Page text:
Consonant Exercises – Familiarity with Consonants:

  1. Write out all the consonants in a column (it doesn’t need to be organised in any way)
  2. Think of two example words for each consonant

Consonant Exercises – Developing Sense Impressions:

  1. On a separate sheet, put the consonants on a scale from sharp to round (and “I can’t tell” in the middle). No two consonants can occupy the exact same position (you are going to have to do some tough discrimination -it might feel arbitrary- but try anyway).
  2. On a separate sheet, put the consonants on a scale from heavy to light (and “I can’t tell” in the middle). As above, no two consonants can occupy the same position.
  3. On a separate sheet, put the consonants on a scale from rough to silky (and “I can’t tell” in the middle). As above, no two consonants can occupy the same position.
  4. Are there patterns of correspondence between the different scales? Does an item’s position on one scale determine its approximate position on a different scale?

Sonic Texture Exercises

Okay, we’ve looked at vowels and consonants, now we’ll put them together. These exercises are all meant to develop awareness of the sonic texture created by strings of syllables -vowels and consonants working together to create a mental impression.

Sonic Texture Exercises:

  1. Create a list of ten nonsense words, between one and three syllables (most should be two syllables).
  2. For each nonsense word, choose a colour that best fits, based on its sonic texture; say the word and try to imagine what colour it invokes. You can’t use the same colour twice (but you can use patterns like stripes or dots, etc). For example: which word is “deep purple”, which is “yellow with green spots”, etc.
  3. For each nonsense word, choose an animal that best fits, based on the sonic texture; say the word and try to imagine what animal it invokes. You can’t use the same animal twice. But you can use imaginary animals, or descriptions like “something with a long tail”.
  4. On a separate sheet, place your nonsense words on a scale from:
    1. sharp to round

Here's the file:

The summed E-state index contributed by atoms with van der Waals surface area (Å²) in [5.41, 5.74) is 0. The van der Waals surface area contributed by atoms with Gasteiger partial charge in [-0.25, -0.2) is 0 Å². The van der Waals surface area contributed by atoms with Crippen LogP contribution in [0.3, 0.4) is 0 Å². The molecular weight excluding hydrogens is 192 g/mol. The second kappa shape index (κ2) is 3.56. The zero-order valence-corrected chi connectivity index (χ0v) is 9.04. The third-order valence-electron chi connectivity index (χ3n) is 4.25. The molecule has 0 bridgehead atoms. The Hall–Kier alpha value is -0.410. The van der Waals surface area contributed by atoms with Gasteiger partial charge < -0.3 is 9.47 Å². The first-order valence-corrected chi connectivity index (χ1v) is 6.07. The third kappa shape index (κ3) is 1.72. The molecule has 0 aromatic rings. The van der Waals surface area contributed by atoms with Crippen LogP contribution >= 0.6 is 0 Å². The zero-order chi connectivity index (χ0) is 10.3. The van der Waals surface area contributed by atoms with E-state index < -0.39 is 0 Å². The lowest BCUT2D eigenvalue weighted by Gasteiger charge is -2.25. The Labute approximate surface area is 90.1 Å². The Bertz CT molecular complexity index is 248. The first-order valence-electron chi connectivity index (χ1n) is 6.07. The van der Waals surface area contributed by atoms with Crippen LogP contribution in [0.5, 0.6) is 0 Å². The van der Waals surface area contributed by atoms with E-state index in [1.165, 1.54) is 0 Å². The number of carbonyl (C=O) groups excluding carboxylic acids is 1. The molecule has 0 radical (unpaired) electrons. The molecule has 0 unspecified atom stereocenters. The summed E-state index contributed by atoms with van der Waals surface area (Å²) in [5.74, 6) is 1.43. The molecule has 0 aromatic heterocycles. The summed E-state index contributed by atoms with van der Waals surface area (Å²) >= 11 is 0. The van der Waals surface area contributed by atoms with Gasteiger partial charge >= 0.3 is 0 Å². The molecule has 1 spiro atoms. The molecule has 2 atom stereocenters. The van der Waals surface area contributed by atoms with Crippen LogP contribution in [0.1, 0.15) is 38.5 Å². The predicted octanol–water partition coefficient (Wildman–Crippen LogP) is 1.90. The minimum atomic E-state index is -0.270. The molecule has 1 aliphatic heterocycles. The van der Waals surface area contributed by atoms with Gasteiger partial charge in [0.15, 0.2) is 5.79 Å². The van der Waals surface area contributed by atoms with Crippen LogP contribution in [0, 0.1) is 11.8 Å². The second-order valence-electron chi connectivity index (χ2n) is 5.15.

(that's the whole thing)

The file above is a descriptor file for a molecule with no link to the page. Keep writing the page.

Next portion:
2. heavy to light
    3. magnetic to electric
    4. another adjective of your choice to its antonym (or to another pole of meaning)
  5. Have someone else create a scale with the same words that you used. Compare your scale(s) with theirs, looking for similarities and differences in placement of words on the scale. Which words did you place on similar points in the scale? Which words landed in different places in the scale? What do these similarities and differences tell you about the sonic texture of that word?
  6. Write a haiku or a ballad stanza using only made-up words (you can use real articles and conjunctions if you like). Your poem should meet the following conditions:
    • Your poem has a real word(s) for a title (like “alligator” or “lemonade stand”)
    • Your poem uses a sonic-profile to create a sense of changing mood
    • Your poem uses sonic-texture to evoke images based on the title
    • Your poem uses only made-up words (except for articles and conjunctions).


We looked at sonic texture: the mental impression created by a series of sounds. We looked at pitch-profile, the way a string of vowels can rise or fall in pitch and contribute to the changing emotional tone of a sentence. We familiarized ourselves with the phonemes of the English language. We exercised our awareness of sonic texture, for consonants and vowels, and for their combinations. And we practiced using sonic texture to create mental impressions.

Final Comments

I hope you liked this article on Sonic Texture. This site is updated at least once a week with articles about writing.


* This variation also ruins the punch of the original line, which was expertly withheld until the very last word, where the full impact of the sentence unfurls on reaching the word ‘prisoner’; in the inferior variation, the implication that Westley has been killed is seen coming, so the line loses its punch by comparison.

2 thoughts on “Sonic Texture – Sound and Sense

  1. Pingback: In a Station of the Metro – David F. Shultz

  2. Pingback: In a Station of the Metro – David F. Shultz